Skip to main content

Pre-Fire Sinai Congregation Marriages

It's quiet at the Wilmette Family History Center today and so I decided to explore the Chicago entries in the Family History Library catalog as a way of learning more about the new FamilySearch website.

One of the titles that caught my eye was Marriage and death records, 1861-1905 from Chicago's Sinai Congregation, Film 1013426, Item 16. The reel was available and so I decided to take a look.

The congregation's first service was held on 21 Jun 1861 and mention of it is made on the first page. The next page begins with January 1868 marriages and the entries seem to be numbered sequentially beginning with #91 and ending with #528. Following those entries there's a page that begins with marriage #1 from July 1861 (see the image) and the numbers then climb to #90. This means that there are approximately 150 pre-Fire marriages recorded in the book. It's a treasure of value to all of us but especially to those who have ancestors' names recorded there.

The register entries include the names of the bride and groom, the marriage date, and the marriage date according to the Jewish calendar. A few entries have additional information. For example, one mentions that the bride was from Valparaiso, Indiana and at least two others note that one of the parties was born Christian. Some previous civil marriages are also mentioned. The death entries seem few and hard to find but the one I saw provided the name of the deceased and a death date.

After looking through the book, I wanted to know a little bit more about the congregation and so I checked the 1870 Edward's Chicago City Directory (p. 931). At that time the Sinai Congregation was listed at "Van Buren street, corner Third avenue," one of five Jewish congregations in the city, and it had about 100 members.

The Chicago Sinai Congregation will celebrate its 150th anniversary in 2011. For more information about the congregation's history, visit their website.

The film says the original marriage and death book is held by the Jewish Archives in Cincinnati, Ohio.

Comments

Popular posts from this blog

Chicago Lying-In Hospital Birth Records

When I look at birth certificates, I focus on names and dates and places--information I can add to a family tree. When I look at hospital records, I come face to face with the realities of giving birth. I think the records from the Chicago Lying-In Hospital and its satellite clinics provide fascinating and important family history details and I believe they merit a closer look. The hospital records are listed in the Family History Library Catalog (FHLC) as Chicago, Illinois birth records, 1896-1933 . The added author is Northwestern Memorial Hospital and I think the originals are most likely held by the Northwestern Memorial Hospital Archives . These hospital books document services provided by four clinics connected to Dr. Joseph Bolivar DeLee, the physician who founded the Chicago Lying-In Dispensary at Maxwell Street and Newberry Avenue in 1895. D r. DeLee was interested in improving birthing conditions and his clinics offered care to needy women while providing train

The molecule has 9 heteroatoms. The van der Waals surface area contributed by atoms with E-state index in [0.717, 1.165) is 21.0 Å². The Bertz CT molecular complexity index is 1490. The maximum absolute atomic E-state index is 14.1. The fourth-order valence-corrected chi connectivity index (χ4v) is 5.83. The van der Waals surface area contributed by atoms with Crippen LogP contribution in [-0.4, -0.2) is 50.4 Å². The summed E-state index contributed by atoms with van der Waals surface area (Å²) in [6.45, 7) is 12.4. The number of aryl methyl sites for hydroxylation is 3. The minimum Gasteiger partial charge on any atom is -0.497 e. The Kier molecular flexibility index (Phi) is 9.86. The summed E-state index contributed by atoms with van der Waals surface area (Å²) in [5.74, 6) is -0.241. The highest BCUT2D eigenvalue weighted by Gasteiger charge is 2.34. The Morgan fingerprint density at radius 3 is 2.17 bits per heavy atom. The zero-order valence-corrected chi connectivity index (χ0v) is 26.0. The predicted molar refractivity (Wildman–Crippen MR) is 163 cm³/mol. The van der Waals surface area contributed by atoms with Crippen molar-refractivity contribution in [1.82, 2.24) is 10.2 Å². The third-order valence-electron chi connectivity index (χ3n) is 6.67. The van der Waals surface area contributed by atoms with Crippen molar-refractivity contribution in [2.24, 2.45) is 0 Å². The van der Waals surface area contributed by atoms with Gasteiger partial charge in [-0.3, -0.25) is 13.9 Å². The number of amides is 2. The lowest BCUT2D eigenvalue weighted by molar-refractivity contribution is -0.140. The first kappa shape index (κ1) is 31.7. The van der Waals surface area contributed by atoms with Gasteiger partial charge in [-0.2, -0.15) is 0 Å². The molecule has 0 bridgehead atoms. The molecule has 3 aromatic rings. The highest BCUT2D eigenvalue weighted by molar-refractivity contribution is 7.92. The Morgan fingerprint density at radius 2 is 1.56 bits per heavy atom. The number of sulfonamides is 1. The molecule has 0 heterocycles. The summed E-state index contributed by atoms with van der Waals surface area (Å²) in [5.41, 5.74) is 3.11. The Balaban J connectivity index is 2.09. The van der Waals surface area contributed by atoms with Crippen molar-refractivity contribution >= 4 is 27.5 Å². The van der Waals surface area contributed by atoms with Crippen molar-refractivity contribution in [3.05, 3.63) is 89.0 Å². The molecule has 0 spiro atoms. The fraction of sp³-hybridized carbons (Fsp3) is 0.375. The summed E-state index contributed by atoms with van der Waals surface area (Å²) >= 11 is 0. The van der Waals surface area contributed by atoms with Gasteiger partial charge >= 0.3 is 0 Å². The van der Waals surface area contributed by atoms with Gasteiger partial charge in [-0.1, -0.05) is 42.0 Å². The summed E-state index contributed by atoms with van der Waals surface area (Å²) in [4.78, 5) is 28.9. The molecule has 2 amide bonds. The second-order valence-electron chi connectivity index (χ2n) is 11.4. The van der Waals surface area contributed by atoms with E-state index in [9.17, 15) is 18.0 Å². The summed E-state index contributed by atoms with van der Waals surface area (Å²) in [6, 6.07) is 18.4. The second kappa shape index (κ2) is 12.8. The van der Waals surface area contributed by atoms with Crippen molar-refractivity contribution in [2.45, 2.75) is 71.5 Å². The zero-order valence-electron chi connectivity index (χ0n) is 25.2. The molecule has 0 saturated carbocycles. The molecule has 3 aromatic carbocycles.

Chicago Telephone Books, 1878-1971

This morning my husband and I drove down to the Harold Washington Library at 400 S. State in Chicago so I could explore the resources available at the library for Chicago research—specifically telephone books and newspapers other than the Chicago Tribune . There was a public parking lot just around the corner from the library and the all-day weekend fee was $10.00. Not bad. (During the week parking would cost about $21 but it's easy and inexpensive to get to the library by public transportation, too.) This blog post will focus on telephone books. The first Chicago telephone book appears to be The Telephone Journal , vol. 1, no. 1, published in October 1878. (For a short history of the telephone in Chicago see FundingUniverse.com's page for Illinois Bell Telephone .) The first book includes information about the telephone service along with a three-page “List of Subscribers”--names of businesses and a few individuals along with an address and numbers for “wire” and “call.”

Illinois Residents: Consider Supporting a Bill to Make Coroner's Records Available for a Reasonable Fee

Just got an email from the Chicago Genealogical Society with information that's relevant to Chicago/Cook County genealogical researchers. In short, there's a bill coming up that would reduce the cost to obtain a coroner's inquest record from the current exorbitant fees (it can run hundreds of dollars to get a file) to an affordable rate. If you are an Illinois resident, consider voicing your opinion on the issue. Information about the bill can be found here: http://www.ilga.gov/legislation/BillStatus.asp?DocNum=4210&GAID=15&DocTypeID=HB&LegID=123197&SessionID=108&SpecSess=&Session=&GA=101 And, this form can be used to submit comments: http://my.ilga.gov/WitnessSlip/Create/123197?committeeHearingId=17574&LegislationId=123197&LegislationDocumentId=156293